What Makes a Nonprofit Collaboration Successful? RESEARCH!

Welcome to our second posting! (If you didn’t read last month’s blog about Houston Philanthropic Society, be sure to check it out when you’re done here.) As stated last time, the purpose of this blog is to highlight a different nonprofit each month and feature something special about them that might spark an idea, or present a potential partnership, for your own organization.  This month we talk about a school that exists solely as the result of a 3-way collaborative effort.

This month’s nonprofit, Archway Academy is a prime example of a well thought-out collaboration that sprang from the same place that most collaborations do: NEED. In this case, a few Houston parents of teens struggling with addiction, had reached a dead-end. The fight to keep their kids sober had taken them all on the same rollercoaster ride – for some, several times. Realizing that, if their kids returned to the same high schools where they had used, their odds of repeating the experience were pretty high (80% relapse within the first 3 months), these parents enlisted the help of local mental health experts and decided to fill the void themselves by creating a high school solely for kids in recovery.

Their vision was a school that, like addiction itself, did not discriminate against race, gender, or bank account. They therefore needed cheap classroom space during the week – a time when, coincidentally, most churches are underutilized and Sunday School classrooms sit vacant. Palmer Memorial Episcopal Church was the perfect fit for many reasons: located in the Med Center, students are able to get there daily by using public transportation; it is centrally located between The Woodlands, Clear Lake, and Katy – just some of the places where the 70 Archway students reside; but most importantly, Palmer Church’s roots in the field of recovery run very deep. The first, national movement toward sobriety programs for youth began there over 40 years ago, with the founding ofPalmer Drug Abuse Program – more widely known today as PDAP. The final, educational component for Archway turned out to be more difficult to fill. An alliance was eventually formed with the charter Southwest Schools, which specializes in traditional classroom teaching methods, conducted in smaller, caring environments.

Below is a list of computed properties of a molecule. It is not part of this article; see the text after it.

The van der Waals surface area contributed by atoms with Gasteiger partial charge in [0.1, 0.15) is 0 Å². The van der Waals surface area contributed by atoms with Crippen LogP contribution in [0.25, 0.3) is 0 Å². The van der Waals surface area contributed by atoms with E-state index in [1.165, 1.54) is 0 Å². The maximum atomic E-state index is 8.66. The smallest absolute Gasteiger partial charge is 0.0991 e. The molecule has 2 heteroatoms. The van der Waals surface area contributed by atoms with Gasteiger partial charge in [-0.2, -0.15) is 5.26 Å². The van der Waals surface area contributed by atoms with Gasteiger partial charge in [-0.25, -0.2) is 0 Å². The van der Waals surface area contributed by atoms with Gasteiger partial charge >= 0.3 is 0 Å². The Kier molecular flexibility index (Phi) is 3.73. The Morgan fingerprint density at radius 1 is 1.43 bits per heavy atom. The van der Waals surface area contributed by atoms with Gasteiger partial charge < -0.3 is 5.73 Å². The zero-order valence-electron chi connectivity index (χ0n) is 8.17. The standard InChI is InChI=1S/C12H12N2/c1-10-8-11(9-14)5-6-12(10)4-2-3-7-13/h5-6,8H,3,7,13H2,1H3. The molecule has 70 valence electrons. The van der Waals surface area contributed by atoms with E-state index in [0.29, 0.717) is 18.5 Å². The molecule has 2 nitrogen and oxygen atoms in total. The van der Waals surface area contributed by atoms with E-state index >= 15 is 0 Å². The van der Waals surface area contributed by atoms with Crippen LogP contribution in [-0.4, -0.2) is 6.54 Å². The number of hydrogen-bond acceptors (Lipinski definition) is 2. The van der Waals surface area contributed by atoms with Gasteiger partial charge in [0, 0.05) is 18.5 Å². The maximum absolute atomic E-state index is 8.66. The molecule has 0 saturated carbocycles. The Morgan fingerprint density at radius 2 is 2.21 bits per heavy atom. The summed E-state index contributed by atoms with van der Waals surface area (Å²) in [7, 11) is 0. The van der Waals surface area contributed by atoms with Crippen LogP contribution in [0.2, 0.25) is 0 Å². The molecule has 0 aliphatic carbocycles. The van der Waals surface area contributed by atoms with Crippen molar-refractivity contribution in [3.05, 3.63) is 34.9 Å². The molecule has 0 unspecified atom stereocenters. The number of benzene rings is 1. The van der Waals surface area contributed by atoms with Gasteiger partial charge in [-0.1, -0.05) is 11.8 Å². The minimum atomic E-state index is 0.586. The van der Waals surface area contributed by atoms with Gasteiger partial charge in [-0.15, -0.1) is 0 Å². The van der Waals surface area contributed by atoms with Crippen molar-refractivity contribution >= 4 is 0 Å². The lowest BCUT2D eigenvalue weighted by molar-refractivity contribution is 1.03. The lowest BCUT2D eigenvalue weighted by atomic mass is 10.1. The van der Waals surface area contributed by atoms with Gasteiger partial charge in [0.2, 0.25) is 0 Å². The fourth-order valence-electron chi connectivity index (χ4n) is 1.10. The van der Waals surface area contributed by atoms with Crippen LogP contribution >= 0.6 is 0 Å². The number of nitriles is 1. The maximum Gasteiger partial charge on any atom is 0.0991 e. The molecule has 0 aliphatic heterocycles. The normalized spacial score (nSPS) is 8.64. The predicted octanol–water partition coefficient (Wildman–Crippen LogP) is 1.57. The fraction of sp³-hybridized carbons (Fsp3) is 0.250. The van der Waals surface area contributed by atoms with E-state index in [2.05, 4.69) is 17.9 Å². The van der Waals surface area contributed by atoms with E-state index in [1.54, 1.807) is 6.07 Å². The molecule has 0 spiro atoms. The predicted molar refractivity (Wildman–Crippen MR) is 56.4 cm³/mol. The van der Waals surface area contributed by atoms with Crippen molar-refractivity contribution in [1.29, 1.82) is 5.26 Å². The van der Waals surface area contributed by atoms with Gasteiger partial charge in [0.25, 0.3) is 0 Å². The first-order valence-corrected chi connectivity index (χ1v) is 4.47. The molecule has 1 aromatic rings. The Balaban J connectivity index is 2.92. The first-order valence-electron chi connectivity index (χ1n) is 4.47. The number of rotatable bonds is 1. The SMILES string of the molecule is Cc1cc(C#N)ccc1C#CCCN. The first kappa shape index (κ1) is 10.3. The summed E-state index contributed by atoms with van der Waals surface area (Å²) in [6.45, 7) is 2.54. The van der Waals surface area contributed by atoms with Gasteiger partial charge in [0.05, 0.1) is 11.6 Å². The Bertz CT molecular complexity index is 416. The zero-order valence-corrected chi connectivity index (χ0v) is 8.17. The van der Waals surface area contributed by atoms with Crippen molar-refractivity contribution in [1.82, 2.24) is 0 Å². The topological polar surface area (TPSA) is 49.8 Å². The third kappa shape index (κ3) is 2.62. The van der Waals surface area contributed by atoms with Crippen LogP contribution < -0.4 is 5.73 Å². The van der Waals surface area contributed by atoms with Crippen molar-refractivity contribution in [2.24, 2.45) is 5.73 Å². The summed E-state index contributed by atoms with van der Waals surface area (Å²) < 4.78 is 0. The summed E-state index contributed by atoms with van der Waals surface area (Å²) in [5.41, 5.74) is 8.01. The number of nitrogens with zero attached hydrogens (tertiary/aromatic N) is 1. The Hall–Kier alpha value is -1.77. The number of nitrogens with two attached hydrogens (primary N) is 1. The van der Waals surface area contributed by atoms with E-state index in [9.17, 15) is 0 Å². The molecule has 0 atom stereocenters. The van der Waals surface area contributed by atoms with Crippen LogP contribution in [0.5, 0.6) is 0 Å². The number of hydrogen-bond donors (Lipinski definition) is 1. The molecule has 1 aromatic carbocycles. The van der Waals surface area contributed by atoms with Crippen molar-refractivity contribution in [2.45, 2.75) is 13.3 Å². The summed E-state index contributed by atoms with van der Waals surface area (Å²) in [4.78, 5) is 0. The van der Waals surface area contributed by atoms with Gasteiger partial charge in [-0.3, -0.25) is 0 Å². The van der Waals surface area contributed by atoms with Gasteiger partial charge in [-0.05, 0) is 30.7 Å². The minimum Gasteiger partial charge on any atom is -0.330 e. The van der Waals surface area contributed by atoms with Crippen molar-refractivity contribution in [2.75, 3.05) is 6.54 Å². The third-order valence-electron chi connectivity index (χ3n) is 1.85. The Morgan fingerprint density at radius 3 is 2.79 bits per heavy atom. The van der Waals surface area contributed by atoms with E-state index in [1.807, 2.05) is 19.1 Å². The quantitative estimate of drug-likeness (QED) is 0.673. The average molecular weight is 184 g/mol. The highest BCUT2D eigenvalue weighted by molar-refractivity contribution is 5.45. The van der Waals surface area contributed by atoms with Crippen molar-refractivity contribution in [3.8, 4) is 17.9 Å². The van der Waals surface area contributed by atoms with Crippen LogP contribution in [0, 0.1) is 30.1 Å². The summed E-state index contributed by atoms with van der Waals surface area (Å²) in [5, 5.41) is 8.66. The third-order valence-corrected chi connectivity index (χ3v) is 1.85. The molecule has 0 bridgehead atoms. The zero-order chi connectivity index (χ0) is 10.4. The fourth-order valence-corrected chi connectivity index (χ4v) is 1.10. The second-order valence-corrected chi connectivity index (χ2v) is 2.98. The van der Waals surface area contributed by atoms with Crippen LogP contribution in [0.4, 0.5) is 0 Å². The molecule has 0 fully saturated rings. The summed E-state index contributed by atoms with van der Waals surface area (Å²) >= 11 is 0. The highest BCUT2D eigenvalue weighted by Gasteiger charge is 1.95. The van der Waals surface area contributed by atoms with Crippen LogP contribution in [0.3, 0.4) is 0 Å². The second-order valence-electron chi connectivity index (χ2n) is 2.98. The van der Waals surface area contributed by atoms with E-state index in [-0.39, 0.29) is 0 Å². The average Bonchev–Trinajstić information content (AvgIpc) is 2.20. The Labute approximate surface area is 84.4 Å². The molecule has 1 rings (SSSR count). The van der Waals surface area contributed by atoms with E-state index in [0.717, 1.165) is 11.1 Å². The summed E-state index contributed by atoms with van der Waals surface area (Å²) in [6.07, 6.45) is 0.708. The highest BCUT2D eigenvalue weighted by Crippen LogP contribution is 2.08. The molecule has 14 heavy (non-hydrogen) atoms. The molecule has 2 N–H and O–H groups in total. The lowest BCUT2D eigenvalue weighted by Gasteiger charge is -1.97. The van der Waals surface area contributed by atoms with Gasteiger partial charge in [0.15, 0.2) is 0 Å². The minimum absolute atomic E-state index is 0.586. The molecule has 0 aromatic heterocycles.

Now, in their 7th academic year and with graduates attending colleges around the country, Archway’s unique model is being studied by recovery schools nationwide; and Archway is still forming nonprofit collaborations. Most recently, Beyond the Finish Line, a goal-oriented mentoring program, has begun training Archway students to complete a 5K race!

The take-away from Archway’s example is that collaborations can be highly successful – but all parties must have the same core values. Make sure to allow adequate time for extensive research first. The benefits will be worth it. – See you in December.

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Richard Beeman